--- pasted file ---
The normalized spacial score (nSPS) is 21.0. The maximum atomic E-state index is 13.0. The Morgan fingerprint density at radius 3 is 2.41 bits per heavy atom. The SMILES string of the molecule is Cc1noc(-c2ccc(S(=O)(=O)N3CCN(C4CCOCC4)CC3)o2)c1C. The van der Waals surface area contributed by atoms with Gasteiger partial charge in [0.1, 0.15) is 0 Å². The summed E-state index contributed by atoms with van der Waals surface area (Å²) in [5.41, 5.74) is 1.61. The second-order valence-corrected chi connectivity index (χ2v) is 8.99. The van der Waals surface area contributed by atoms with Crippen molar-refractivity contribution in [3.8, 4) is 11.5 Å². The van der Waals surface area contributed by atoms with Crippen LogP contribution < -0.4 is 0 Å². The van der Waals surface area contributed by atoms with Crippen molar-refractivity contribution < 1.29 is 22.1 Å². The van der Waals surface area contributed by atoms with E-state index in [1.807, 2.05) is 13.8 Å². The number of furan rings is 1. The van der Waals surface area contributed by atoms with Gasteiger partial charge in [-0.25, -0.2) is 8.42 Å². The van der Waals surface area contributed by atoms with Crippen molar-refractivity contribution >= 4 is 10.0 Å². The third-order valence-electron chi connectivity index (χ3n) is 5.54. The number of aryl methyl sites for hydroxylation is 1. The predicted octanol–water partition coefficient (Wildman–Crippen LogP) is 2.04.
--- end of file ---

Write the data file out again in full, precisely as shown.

The normalized spacial score (nSPS) is 21.0. The maximum atomic E-state index is 13.0. The Morgan fingerprint density at radius 3 is 2.41 bits per heavy atom. The SMILES string of the molecule is Cc1noc(-c2ccc(S(=O)(=O)N3CCN(C4CCOCC4)CC3)o2)c1C. The van der Waals surface area contributed by atoms with Gasteiger partial charge in [0.1, 0.15) is 0 Å². The summed E-state index contributed by atoms with van der Waals surface area (Å²) in [5.41, 5.74) is 1.61. The second-order valence-corrected chi connectivity index (χ2v) is 8.99. The van der Waals surface area contributed by atoms with Crippen molar-refractivity contribution in [3.8, 4) is 11.5 Å². The van der Waals surface area contributed by atoms with Crippen LogP contribution < -0.4 is 0 Å². The van der Waals surface area contributed by atoms with Crippen molar-refractivity contribution < 1.29 is 22.1 Å². The van der Waals surface area contributed by atoms with E-state index in [1.807, 2.05) is 13.8 Å². The number of furan rings is 1. The van der Waals surface area contributed by atoms with Gasteiger partial charge in [-0.25, -0.2) is 8.42 Å². The van der Waals surface area contributed by atoms with Crippen molar-refractivity contribution >= 4 is 10.0 Å². The third-order valence-electron chi connectivity index (χ3n) is 5.54. The number of aryl methyl sites for hydroxylation is 1. The predicted octanol–water partition coefficient (Wildman–Crippen LogP) is 2.04.